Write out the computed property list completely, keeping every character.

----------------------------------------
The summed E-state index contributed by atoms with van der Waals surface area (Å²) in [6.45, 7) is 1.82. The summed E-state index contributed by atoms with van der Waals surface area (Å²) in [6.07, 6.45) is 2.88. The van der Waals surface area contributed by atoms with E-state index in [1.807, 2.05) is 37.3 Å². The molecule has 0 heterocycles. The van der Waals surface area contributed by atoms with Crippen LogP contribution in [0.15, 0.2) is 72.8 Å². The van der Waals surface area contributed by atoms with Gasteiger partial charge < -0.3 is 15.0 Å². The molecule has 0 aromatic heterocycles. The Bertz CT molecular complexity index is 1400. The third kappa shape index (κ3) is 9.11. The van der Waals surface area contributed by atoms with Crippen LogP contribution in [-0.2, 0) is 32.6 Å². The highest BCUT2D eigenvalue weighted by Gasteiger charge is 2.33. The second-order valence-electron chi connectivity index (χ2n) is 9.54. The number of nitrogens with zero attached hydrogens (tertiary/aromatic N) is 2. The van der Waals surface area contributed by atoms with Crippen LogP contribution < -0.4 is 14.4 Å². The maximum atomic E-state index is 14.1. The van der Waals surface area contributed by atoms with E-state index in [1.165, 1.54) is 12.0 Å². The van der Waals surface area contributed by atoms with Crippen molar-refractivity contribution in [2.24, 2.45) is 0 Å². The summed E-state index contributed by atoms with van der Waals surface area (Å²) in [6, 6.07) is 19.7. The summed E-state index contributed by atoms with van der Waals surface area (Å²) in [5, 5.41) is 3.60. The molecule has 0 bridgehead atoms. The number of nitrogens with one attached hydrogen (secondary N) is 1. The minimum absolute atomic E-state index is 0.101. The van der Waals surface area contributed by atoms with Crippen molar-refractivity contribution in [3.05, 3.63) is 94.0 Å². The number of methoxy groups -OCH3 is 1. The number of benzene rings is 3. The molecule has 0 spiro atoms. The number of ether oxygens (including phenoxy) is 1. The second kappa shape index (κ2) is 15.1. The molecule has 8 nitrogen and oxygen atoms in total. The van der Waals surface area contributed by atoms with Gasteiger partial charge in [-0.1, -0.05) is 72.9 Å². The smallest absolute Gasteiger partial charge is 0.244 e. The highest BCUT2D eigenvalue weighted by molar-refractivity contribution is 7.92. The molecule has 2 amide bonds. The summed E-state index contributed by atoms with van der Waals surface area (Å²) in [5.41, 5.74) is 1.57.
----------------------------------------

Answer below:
The summed E-state index contributed by atoms with van der Waals surface area (Å²) in [6.45, 7) is 1.82. The summed E-state index contributed by atoms with van der Waals surface area (Å²) in [6.07, 6.45) is 2.88. The van der Waals surface area contributed by atoms with E-state index in [1.807, 2.05) is 37.3 Å². The molecule has 0 heterocycles. The van der Waals surface area contributed by atoms with Crippen LogP contribution in [0.15, 0.2) is 72.8 Å². The van der Waals surface area contributed by atoms with Gasteiger partial charge < -0.3 is 15.0 Å². The molecule has 0 aromatic heterocycles. The Bertz CT molecular complexity index is 1400. The third kappa shape index (κ3) is 9.11. The van der Waals surface area contributed by atoms with Crippen LogP contribution in [-0.2, 0) is 32.6 Å². The highest BCUT2D eigenvalue weighted by Gasteiger charge is 2.33. The second-order valence-electron chi connectivity index (χ2n) is 9.54. The number of nitrogens with zero attached hydrogens (tertiary/aromatic N) is 2. The van der Waals surface area contributed by atoms with Crippen LogP contribution < -0.4 is 14.4 Å². The maximum atomic E-state index is 14.1. The van der Waals surface area contributed by atoms with E-state index in [1.165, 1.54) is 12.0 Å². The van der Waals surface area contributed by atoms with Crippen molar-refractivity contribution in [2.24, 2.45) is 0 Å². The summed E-state index contributed by atoms with van der Waals surface area (Å²) in [6, 6.07) is 19.7. The summed E-state index contributed by atoms with van der Waals surface area (Å²) in [5, 5.41) is 3.60. The molecule has 0 bridgehead atoms. The number of nitrogens with one attached hydrogen (secondary N) is 1. The minimum absolute atomic E-state index is 0.101. The van der Waals surface area contributed by atoms with Crippen molar-refractivity contribution in [3.05, 3.63) is 94.0 Å². The number of methoxy groups -OCH3 is 1. The number of benzene rings is 3. The molecule has 0 spiro atoms. The number of ether oxygens (including phenoxy) is 1. The second kappa shape index (κ2) is 15.1. The molecule has 8 nitrogen and oxygen atoms in total. The van der Waals surface area contributed by atoms with Gasteiger partial charge in [-0.1, -0.05) is 72.9 Å². The smallest absolute Gasteiger partial charge is 0.244 e. The highest BCUT2D eigenvalue weighted by molar-refractivity contribution is 7.92. The molecule has 2 amide bonds. The summed E-state index contributed by atoms with van der Waals surface area (Å²) in [5.41, 5.74) is 1.57.